Daily Commentary BY THE CURVE TEAM –

House Price Falls Accelerate as Pressure on Rates Build

2nd of August, 2018

A day after the RBA reported that outstanding investor credit fell for only the third time in more than 30 years, CoreLogic reported house prices falls at the national level have accelerated. It comes as upward pressure on interest rates continues to build.

What started in Sydney 12 months ago and then spread to Melbourne has now gone national with house prices falling by 0.6% in July. It now means house prices at the national level are also lower than they were 12 months ago. What makes this fall in prices more significant is that it hasn’t been driven by tightening monetary policy.

There are a number of forces at work that are providing headwinds to the housing market and some are yet to show their full effect. It all kicked off with tighter lending restrictions around investors and interest only lending. Since then we have seen tighter lending criteria around expenses for mortgage applications, triggered by the royal commission, which is also effecting refinancing.

Increased funding pressure has also been putting upward pressure on mortgage rates as lenders look to claw back the increases in funding costs and protect their net interest margin. Still to come is the large pipeline of interest only fixed mortgages set to expire over the coming year which will see many forced to switch to principal and interest while self managed super lending is now in the firing line.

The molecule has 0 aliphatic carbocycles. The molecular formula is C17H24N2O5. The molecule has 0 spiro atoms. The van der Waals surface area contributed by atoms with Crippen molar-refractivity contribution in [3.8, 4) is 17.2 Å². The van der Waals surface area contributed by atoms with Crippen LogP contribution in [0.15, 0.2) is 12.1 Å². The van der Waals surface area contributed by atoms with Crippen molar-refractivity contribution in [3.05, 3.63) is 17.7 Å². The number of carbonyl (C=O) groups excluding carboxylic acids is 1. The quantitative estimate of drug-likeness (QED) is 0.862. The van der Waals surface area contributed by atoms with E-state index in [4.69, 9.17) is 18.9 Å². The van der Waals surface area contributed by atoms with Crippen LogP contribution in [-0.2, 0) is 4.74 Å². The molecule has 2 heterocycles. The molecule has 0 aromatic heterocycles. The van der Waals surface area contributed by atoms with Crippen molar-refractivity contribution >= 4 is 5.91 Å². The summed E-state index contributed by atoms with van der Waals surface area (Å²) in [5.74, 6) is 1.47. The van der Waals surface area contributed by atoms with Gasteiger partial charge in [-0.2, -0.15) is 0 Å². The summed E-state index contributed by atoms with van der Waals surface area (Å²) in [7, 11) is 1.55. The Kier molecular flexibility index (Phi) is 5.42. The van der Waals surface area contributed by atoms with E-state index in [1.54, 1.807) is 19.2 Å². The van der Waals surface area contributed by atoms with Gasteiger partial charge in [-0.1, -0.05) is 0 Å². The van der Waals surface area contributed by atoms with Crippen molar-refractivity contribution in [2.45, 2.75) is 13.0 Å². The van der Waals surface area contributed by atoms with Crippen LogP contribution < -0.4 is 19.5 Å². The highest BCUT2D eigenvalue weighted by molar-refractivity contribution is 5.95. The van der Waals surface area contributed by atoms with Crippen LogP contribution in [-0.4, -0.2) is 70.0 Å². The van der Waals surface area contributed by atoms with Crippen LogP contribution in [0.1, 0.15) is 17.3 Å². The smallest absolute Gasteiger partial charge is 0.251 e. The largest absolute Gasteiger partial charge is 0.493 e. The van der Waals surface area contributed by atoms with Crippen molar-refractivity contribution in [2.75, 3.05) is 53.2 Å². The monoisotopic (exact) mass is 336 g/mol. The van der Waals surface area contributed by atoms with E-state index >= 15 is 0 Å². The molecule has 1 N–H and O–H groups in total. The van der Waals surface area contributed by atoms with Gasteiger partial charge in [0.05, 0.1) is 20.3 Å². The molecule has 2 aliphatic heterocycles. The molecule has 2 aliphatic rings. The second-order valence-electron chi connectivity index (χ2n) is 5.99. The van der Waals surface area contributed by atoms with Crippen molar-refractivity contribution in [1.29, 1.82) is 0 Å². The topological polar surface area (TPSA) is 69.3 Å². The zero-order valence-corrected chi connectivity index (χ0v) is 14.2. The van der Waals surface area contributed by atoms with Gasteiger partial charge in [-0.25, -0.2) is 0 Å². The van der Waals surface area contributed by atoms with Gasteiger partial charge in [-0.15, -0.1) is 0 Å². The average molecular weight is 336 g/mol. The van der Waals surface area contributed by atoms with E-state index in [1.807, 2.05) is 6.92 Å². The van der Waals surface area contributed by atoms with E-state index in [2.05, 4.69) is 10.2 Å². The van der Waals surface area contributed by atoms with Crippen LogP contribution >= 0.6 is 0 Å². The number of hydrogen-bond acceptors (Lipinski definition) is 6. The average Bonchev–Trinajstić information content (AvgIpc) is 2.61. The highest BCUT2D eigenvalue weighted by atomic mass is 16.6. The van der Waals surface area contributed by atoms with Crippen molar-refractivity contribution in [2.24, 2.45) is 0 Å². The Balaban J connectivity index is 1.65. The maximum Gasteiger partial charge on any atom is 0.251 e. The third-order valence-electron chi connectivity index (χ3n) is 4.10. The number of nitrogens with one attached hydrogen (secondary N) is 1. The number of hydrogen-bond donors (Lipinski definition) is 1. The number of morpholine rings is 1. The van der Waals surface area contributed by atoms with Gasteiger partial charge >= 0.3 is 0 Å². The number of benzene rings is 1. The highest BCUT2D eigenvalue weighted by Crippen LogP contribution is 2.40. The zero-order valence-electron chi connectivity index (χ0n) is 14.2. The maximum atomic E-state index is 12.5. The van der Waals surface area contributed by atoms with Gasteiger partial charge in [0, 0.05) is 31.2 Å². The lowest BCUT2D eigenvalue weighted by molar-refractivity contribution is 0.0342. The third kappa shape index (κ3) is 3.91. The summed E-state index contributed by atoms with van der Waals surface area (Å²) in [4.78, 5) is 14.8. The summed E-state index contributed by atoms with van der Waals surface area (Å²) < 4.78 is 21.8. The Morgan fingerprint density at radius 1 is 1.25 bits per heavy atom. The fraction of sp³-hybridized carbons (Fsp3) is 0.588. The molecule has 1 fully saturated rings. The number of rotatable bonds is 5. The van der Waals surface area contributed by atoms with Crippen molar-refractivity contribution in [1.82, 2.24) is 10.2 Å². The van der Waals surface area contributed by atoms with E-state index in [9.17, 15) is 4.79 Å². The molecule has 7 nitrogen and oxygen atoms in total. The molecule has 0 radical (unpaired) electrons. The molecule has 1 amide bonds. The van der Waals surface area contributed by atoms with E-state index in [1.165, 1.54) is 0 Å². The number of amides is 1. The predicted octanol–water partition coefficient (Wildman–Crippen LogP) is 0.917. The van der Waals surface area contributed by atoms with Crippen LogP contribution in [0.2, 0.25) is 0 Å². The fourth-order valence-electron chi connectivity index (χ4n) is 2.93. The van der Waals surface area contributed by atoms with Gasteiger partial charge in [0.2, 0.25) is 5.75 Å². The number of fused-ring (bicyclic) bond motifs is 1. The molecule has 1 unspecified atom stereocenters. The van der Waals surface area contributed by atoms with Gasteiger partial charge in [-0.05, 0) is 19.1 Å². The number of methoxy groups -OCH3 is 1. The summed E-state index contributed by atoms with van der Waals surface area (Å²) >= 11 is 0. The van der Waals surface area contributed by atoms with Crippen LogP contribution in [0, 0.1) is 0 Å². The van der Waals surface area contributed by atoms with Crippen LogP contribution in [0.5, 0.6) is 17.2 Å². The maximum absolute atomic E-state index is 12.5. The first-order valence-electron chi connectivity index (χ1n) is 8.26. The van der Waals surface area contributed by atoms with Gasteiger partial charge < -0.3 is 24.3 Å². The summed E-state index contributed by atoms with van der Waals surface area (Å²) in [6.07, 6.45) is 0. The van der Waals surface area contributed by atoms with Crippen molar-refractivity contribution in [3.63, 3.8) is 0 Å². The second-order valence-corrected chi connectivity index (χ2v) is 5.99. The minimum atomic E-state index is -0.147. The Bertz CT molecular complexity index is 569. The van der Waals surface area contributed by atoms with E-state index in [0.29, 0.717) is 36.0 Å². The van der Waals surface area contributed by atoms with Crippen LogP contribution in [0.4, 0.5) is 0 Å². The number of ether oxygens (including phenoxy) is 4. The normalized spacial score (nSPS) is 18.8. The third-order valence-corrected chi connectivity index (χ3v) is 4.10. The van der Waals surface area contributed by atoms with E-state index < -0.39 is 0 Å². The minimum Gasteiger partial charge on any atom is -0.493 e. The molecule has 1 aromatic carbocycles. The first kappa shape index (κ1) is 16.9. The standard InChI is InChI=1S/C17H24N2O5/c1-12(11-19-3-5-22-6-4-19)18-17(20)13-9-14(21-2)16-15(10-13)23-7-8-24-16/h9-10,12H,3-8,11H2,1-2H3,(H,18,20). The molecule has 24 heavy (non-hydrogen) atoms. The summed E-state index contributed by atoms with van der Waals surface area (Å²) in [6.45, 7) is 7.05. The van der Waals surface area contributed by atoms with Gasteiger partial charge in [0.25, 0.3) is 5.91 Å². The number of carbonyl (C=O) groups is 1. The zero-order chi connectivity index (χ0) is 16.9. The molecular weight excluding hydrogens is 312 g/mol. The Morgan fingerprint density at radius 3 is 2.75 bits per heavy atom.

Adding to falling house prices is falling rents. Vacancy rates here in Sydney are at the highest level in 13 years. The result is a large number of properties sitting vacant and landlords dropping rents to entice renters. It suggests that uplift in construction that helped the economy transition away from mining led growth is starting to show up as increased supply in the property market.

The deteriorating outlook for the housing market comes at a time when there is upward pressure on interest rates at the global level.

Overnight the US Federal Reserve held their latest meeting and with no press conference scheduled this time around, hence, no change of policy was expected. While the statement released at the conclusion of the meeting continued to point to the strength of the US economy, there was little mention of the risks to the outlook from ongoing trade wars and the softening of the US housing market.

The Fed is still expected to hike at least once and probably twice more by year end. The European Central Bank will also bring to a close its quantitative easing by year. The Bank of Japan, despite reiterating its commitment to yield curve control has let its 10 year bond rate drift higher. The Bank of Canada and Bank of England are still expected to lift rates over the near term.

As a result we have seen long bond rates drift higher overnight. The US 10 year yield broke back above the key 3% level. Yields in Europe were higher and the 10 year Japanese government bond hit a high of 0.13% despite the BoJ’s commitment to keep it near zero.

The big question for the RBA is how far can it let the rest of the globe move as it sits pat?

David Flanagan

Director - Interest Rate Markets